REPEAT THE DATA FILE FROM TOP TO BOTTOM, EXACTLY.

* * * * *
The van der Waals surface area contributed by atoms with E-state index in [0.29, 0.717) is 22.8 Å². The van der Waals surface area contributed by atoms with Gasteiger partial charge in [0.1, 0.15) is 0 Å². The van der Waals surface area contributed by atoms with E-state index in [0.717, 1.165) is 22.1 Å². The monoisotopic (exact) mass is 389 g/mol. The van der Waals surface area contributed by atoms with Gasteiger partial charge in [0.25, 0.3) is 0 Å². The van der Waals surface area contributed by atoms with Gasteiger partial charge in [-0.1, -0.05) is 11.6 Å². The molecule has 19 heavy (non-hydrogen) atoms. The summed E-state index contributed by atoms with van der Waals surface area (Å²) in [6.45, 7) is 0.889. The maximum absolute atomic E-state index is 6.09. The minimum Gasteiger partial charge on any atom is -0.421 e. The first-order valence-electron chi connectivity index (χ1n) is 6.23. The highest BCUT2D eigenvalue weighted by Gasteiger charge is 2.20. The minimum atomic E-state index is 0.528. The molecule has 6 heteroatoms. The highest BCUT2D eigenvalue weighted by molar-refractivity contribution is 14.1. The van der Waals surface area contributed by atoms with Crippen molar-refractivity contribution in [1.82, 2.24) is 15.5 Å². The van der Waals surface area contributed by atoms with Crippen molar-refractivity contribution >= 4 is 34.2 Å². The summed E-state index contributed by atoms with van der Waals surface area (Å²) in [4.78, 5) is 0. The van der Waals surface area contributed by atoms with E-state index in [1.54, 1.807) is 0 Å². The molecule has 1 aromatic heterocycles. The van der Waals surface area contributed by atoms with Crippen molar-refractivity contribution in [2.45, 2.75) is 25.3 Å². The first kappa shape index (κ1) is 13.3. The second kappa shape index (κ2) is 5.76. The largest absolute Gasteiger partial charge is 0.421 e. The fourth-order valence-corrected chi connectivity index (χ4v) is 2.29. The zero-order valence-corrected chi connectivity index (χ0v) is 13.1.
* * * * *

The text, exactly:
The van der Waals surface area contributed by atoms with E-state index in [0.29, 0.717) is 22.8 Å². The van der Waals surface area contributed by atoms with Gasteiger partial charge in [0.1, 0.15) is 0 Å². The van der Waals surface area contributed by atoms with E-state index in [0.717, 1.165) is 22.1 Å². The monoisotopic (exact) mass is 389 g/mol. The van der Waals surface area contributed by atoms with Gasteiger partial charge in [0.25, 0.3) is 0 Å². The van der Waals surface area contributed by atoms with Gasteiger partial charge in [-0.1, -0.05) is 11.6 Å². The molecule has 19 heavy (non-hydrogen) atoms. The summed E-state index contributed by atoms with van der Waals surface area (Å²) in [6.45, 7) is 0.889. The maximum absolute atomic E-state index is 6.09. The minimum Gasteiger partial charge on any atom is -0.421 e. The first-order valence-electron chi connectivity index (χ1n) is 6.23. The highest BCUT2D eigenvalue weighted by Gasteiger charge is 2.20. The minimum atomic E-state index is 0.528. The molecule has 6 heteroatoms. The highest BCUT2D eigenvalue weighted by molar-refractivity contribution is 14.1. The van der Waals surface area contributed by atoms with Crippen molar-refractivity contribution in [1.82, 2.24) is 15.5 Å². The van der Waals surface area contributed by atoms with Crippen molar-refractivity contribution >= 4 is 34.2 Å². The summed E-state index contributed by atoms with van der Waals surface area (Å²) in [4.78, 5) is 0. The van der Waals surface area contributed by atoms with E-state index in [1.54, 1.807) is 0 Å². The molecule has 1 aromatic heterocycles. The van der Waals surface area contributed by atoms with Crippen molar-refractivity contribution in [2.45, 2.75) is 25.3 Å². The first kappa shape index (κ1) is 13.3. The second kappa shape index (κ2) is 5.76. The largest absolute Gasteiger partial charge is 0.421 e. The fourth-order valence-corrected chi connectivity index (χ4v) is 2.29. The zero-order valence-corrected chi connectivity index (χ0v) is 13.1.